- Desperate mariners on ships stranded for months by China’s effective ban on Australian coal imports.
- They are being prevented from leaving by a stand-off between a complex network of shipping firms.
- A catch-22 in maritime law allows importers to insist the ships not take their cargo elsewhere on pain of forcibly “arresting” the ship as though it were a person.
- Repeatedly request for permission to divert its ship Anastasia, which is stuck at the Chinese port of Caofeidian, to another country to change crew but has been rebuffed.
A recent news article published in the Brisbane Times written by Nick Bonhady, brings to light about the struggling seafarers who are held in the foreign soil due to complex network of shipping firms.
74 vessels held up
A Bloomberg analysis of shipping data suggests about 74 vessels, carrying about 8.1 million tonnes of coal from Australia, are in limbo.
This is because of China’s decision, reported in state media, to allow power stations to import coal from any country “except for Australia”.
1500 mariners at sea for 2 years
As a result about 1500 mariners, some of whom have been at sea for nearly two years because of COVID-19-related restrictions, have been unable to get off the vessels.
Plea for help
“We just want to request … on humanity ground [sic] please release us,” said Gaurav Singh, 29, an officer on the Anastasia, where several crew members are suicidal after waiting for about five months.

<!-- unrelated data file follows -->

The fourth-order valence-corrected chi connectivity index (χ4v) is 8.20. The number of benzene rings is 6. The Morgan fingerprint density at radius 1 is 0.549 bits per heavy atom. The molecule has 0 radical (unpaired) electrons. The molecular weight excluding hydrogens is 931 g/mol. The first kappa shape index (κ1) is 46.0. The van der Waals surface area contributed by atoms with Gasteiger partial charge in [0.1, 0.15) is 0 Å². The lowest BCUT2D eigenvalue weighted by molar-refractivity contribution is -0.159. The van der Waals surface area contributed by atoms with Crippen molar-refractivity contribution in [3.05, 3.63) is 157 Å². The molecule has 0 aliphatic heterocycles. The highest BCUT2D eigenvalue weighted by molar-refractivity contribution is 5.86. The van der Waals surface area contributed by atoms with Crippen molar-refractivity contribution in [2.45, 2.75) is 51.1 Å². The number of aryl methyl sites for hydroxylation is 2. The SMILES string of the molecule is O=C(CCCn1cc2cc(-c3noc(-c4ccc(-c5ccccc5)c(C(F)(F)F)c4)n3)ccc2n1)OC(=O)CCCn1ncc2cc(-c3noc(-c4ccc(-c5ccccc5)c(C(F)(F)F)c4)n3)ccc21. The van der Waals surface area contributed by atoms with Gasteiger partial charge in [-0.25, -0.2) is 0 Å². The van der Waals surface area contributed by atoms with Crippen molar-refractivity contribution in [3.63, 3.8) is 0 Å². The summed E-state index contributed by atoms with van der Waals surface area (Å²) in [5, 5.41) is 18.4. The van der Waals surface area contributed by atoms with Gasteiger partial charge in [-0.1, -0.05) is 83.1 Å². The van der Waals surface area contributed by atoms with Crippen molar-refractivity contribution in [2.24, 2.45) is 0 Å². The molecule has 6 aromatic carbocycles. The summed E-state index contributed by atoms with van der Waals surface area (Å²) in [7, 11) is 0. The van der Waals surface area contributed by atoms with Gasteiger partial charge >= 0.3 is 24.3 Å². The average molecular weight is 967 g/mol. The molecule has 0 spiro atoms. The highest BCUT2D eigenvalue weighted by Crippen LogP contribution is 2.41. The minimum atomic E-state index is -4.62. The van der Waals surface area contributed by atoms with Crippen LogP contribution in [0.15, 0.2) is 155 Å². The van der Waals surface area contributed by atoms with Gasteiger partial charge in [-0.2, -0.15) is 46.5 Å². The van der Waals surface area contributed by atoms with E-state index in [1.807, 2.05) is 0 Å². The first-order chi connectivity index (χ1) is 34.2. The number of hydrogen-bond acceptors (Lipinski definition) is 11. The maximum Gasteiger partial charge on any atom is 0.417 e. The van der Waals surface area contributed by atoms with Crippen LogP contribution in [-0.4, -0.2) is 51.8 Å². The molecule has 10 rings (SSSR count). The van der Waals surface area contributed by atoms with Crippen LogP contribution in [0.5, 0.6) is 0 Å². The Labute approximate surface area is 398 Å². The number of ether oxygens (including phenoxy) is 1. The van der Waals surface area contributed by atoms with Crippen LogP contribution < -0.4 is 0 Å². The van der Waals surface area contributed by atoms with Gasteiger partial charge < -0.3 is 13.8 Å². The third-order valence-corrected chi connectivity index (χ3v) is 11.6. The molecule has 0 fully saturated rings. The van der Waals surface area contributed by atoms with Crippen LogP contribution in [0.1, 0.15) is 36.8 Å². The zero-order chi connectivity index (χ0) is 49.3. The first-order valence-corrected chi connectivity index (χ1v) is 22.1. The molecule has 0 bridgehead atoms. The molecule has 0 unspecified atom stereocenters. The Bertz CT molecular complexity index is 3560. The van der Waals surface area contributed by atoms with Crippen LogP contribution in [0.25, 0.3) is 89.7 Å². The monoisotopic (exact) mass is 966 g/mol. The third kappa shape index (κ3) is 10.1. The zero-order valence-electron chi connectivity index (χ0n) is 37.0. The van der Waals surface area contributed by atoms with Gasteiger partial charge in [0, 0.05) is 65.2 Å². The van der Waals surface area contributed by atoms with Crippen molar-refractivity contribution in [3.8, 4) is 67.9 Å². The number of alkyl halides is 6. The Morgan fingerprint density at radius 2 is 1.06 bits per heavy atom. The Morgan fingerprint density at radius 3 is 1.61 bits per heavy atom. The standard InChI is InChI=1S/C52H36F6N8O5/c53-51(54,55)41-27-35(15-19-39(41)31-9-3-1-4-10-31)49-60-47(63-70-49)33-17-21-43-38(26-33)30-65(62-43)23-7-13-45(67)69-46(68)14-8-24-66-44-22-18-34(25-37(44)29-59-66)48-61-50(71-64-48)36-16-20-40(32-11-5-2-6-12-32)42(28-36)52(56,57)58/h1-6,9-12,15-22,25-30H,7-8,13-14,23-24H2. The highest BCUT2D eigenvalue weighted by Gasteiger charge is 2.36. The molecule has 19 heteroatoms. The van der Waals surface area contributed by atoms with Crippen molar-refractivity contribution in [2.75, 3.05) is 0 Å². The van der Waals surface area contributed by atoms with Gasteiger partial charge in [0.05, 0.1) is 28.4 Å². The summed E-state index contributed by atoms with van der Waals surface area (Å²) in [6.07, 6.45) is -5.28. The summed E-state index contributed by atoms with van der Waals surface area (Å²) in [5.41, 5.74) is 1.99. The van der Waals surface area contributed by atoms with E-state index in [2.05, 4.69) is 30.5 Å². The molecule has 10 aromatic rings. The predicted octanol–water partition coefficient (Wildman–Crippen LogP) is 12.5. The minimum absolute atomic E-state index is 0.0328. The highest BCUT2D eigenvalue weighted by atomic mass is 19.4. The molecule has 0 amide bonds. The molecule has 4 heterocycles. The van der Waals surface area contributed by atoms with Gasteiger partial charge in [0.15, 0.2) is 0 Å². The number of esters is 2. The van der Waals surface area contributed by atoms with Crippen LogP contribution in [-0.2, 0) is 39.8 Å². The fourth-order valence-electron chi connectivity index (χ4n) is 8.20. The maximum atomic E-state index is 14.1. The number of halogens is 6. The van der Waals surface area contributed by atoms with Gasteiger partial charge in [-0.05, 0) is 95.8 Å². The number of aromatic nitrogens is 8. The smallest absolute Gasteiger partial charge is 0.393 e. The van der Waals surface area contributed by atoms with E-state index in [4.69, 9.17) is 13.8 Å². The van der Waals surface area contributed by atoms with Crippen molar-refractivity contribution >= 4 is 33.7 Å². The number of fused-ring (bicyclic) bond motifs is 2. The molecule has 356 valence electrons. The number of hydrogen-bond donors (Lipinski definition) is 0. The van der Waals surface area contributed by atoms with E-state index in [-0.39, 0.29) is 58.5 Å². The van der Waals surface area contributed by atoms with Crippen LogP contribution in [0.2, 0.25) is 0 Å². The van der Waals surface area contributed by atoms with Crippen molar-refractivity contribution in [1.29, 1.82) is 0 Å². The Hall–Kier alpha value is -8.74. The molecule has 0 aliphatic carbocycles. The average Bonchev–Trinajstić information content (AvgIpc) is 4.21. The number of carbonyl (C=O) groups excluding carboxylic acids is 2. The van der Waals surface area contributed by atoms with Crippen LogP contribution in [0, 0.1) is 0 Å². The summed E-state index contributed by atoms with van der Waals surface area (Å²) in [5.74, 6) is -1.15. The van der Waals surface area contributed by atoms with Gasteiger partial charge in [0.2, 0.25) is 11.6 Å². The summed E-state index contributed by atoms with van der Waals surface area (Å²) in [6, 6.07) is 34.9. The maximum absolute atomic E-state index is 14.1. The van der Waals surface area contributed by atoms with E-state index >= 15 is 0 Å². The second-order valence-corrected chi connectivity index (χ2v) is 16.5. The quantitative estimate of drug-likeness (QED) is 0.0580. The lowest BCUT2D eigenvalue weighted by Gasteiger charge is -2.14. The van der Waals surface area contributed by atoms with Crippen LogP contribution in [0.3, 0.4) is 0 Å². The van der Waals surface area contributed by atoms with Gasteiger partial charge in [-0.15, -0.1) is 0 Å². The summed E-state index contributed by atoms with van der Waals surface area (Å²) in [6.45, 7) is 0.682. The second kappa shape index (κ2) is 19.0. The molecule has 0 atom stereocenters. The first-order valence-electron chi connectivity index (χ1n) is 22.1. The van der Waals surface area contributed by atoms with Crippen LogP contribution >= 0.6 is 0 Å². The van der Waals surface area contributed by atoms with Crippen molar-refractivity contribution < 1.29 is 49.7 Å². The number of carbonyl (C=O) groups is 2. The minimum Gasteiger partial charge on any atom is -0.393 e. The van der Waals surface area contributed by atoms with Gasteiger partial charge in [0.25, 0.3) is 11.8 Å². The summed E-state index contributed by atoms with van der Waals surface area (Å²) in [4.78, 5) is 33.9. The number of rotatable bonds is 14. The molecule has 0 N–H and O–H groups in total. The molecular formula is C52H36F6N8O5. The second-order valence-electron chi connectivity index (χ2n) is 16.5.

“Our families are waiting desperately for us; we want to reunite with them.”
Vessel blocked due to Covid 19
China has blocked vessels, including the Anastasia, from changing crew in its ports, attributing the move to concerns about the potential spread of COVID-19.
A list of hardships faced by the mariners
- Even a doctor has not been allowed on board to assess crew members with skin lesions.
- Crew members distressed by the possibility of an indefinite voyage.
- Proposals to let the ships go to a third country to change crews have also hit a wall.
No comments from the parties
Both Jiangsu Steamship Company, the charterer of the Anastasia, and E-Commodities Holdings, a trading company listed in Hong Kong reported to be the intended receiver of the ship’s cargo, declined to comment.
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Source: Brisbane Times